Cat started her section of the presentation with context:
- Two On-Prem Oracle ERPs - one of the most complex/customized eBS installations in UK
- Minimal automation -customized Oracle flows, a few single solution APIs
- Limited sharing for a Shared Service Centre - many client specific customizations
- Manual Forms in free format (Excel, Word), little/no input validation, user & back-office re-keying
- Multiple, non-integrated Systems resulting in poor quality data & consistency
Cat then described the solutions implemented, in the UKSBS OIA journey, with 3 categories:
1. Digitization of forms.
2. Part automation of processes
3. Full automation of processes
Digitization of forms
Cat discussed how OIA was an ideal fit to replace their existing Word and Excel forms where there were defined workflows and for policy clarifications where decisions were black and white.
The OIA features that were particularly useful were field and page validations, conditionally mandatory fields, relevant contextual drop down lists and pre-populated data. This helped ensure the correct data was collected at the first interaction point and resulted in less back and forth in getting forms completed correctly.
A consistent user experience was developed by implementation of Government Digital Standards (GDS) and standardised processing, so that things look the same and always containing the same information as a minimum. Cat described how this increased quality and speed of processing.
Cat then talked about how UK SBS further built upon digitization by adding relevant integrations. This included both connection to OKTA authentication for pre-population employee and manager data, and integration to existing systems. Part automation further reduced data and input errors by loading in contextual data at the start of a process.
Getting things right the first time with automation meant: less interaction points to get the data right; quicker resolutions; meeting SLAs; requests being sent to right teams or queues upfront; and removing use of multiple processes and systems.
Cat discussed integration of such as automatically creating a ticket in E-Business Suite. By using their existing ticketing system, users can track progress in the same way they previously did, using known processes. This allowed automation of processes without a large digital change programme, as these new digital processes could fit with their existing technology.
A step further still is full automation. Here, Cat described how UK SBS removed manual processing entirely for some of their processes. Monotonous tasks were removed and the processing teams only dealt with the exceptions.
This enabled experts to concentrate on value-add, complex tasks, allowing their service to add real value and speeded up completion of requests.
There did, however, need to be sufficient efficiency gains for processes to be fully automated, therefore the return on investment was first evaluated and then it was determined whether a process would be digitized, part automated or fully automated.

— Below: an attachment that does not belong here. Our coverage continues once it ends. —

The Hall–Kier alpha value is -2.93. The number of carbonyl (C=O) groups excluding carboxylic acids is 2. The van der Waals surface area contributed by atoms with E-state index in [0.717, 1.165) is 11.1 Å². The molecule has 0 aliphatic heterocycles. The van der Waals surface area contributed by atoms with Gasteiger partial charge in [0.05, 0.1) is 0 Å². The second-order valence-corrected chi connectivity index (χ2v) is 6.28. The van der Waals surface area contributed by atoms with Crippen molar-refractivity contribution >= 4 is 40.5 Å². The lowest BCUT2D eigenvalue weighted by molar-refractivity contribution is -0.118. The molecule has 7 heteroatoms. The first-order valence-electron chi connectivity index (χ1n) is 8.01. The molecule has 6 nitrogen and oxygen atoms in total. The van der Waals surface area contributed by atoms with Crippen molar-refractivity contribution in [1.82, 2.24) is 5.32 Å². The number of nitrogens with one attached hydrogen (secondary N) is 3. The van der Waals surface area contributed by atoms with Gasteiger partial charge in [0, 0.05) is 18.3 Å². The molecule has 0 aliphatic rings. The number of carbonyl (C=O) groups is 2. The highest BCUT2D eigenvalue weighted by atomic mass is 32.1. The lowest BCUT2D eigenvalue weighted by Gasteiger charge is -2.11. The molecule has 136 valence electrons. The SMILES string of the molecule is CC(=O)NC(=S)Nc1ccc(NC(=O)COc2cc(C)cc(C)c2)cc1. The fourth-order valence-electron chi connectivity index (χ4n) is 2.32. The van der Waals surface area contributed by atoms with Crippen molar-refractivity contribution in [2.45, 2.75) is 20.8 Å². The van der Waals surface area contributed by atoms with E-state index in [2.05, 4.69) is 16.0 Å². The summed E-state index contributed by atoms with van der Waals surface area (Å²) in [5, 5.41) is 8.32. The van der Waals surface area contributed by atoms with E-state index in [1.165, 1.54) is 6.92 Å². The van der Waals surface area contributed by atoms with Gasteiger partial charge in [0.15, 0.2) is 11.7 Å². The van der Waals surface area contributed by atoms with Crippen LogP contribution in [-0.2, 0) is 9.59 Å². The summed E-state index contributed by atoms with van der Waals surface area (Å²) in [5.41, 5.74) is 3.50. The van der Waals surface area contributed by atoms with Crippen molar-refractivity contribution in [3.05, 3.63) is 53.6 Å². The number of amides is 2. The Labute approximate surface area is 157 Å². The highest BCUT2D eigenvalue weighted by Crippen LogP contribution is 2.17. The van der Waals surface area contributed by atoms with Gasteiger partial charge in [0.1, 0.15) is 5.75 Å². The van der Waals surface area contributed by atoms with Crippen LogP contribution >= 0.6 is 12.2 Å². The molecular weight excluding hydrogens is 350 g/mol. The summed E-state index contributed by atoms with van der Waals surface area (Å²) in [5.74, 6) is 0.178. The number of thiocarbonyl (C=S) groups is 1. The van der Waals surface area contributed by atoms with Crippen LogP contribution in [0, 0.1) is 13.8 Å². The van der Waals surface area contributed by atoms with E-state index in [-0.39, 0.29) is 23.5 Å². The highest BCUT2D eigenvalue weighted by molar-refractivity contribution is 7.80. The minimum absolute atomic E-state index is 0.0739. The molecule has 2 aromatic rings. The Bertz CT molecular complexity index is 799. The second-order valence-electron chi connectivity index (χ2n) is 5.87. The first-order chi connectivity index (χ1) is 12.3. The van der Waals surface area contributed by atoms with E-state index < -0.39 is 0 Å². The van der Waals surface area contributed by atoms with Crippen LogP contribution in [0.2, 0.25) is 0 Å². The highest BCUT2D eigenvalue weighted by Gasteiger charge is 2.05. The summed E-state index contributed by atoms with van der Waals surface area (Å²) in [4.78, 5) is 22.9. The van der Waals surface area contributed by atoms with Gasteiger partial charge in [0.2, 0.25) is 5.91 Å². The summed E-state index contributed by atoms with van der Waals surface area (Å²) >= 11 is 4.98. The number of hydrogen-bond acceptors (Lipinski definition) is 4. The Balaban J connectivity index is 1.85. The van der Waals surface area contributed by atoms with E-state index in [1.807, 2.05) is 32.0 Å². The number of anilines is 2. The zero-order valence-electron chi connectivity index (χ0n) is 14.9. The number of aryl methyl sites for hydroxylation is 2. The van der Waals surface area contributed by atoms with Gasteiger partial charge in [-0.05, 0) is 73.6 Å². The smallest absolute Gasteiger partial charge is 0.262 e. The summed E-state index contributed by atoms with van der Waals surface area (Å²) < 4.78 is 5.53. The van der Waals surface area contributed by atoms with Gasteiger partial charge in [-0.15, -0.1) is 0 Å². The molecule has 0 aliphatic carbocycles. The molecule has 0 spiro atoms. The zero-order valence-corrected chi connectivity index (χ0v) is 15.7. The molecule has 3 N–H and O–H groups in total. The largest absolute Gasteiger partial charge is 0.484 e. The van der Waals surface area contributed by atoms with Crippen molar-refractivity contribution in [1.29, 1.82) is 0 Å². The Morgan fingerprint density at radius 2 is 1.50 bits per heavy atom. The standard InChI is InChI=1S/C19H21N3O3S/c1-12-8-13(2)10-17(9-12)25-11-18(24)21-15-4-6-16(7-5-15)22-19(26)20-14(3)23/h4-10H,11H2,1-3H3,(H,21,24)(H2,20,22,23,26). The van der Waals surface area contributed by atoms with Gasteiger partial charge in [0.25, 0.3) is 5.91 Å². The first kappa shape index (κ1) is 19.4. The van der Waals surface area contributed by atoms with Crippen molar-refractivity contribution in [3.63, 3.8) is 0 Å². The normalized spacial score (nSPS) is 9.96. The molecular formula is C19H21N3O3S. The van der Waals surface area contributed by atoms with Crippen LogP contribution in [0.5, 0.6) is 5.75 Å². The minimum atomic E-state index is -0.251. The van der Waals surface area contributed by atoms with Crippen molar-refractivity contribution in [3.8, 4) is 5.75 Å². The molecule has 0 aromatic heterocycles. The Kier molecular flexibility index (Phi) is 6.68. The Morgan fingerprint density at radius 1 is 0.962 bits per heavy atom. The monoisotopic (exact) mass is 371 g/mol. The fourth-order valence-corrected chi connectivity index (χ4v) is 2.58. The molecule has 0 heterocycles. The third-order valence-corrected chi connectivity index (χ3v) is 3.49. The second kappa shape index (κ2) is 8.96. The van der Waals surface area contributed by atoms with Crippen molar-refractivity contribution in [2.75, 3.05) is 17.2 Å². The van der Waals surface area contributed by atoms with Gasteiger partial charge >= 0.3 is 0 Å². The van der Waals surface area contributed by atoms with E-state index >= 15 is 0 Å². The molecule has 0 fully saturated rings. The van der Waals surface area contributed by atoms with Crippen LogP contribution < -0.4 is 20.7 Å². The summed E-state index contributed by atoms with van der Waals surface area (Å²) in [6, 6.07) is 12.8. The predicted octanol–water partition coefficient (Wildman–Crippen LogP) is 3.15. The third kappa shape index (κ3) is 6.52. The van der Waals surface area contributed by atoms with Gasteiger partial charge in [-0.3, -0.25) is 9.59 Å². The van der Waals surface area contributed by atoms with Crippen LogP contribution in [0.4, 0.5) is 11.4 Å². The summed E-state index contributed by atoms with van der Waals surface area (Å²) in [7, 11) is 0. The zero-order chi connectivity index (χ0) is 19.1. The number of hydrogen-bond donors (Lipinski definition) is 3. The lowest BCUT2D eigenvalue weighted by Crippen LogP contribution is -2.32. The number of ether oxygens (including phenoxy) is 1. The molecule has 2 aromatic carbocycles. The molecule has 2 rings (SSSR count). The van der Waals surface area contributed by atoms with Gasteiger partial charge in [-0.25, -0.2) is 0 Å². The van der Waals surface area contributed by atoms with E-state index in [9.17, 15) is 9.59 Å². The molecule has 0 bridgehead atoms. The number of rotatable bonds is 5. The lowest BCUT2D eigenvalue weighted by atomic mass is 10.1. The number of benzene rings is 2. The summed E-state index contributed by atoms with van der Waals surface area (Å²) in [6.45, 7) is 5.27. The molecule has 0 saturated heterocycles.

What the digitization looks like
On the left is an example of an existing form and the others are examples of the newly developed forms.
Cat described how manual Excel & Word forms were transformed into digital only forms. Simple digital only finance request forms that submit a request for manual action. Use cases of partially automated forms include annual leave cancellation request, onboarding, email change request and parental leave requests.
Integration framework - OIA workflow engine
Cat described their journey and considerations of building an integration framework around OIA digital forms. It took a year in total to create all the “lego blocks” and they followed a Scaled Agile (SAFe) methodology.
Cat talked through some of the integrations and how they were implemented as part of the framework to manage access, identity, APIS and approvals.
One example Cat talked the audience through was OKTA integration to manage identity. They pull in identity data from OKTA identity system, then use OKTA data to call additional related data from other systems- e.g. Oracle E-business. Examples of loaded include:
-Line Manager hierarchy
-Annual Leave taken to-date
-Employee HR record data
-Post code lookups
Cat ended the session by talking about the agility UK SBS now enjoy with Intelligent Advisor in place as their strategic tool for digitizing forms. They are able to develop new forms within days and, with the integration framework in place, automate processes within weeks. She described that because OIA builds components using Word, Excel and a Low Code interface, it is very fast to make changes. They have the flexibility to implement changes in house, by engaging specialists at Magia, or allow business users (like BEIS HR) to maintain their own forms following training from us.
Thank you for reading our summary. There was a lot more detail discussed in the session itself. If you would like further information, please reach out to us at firstname.lastname@example.org or directly to Leona at email@example.com.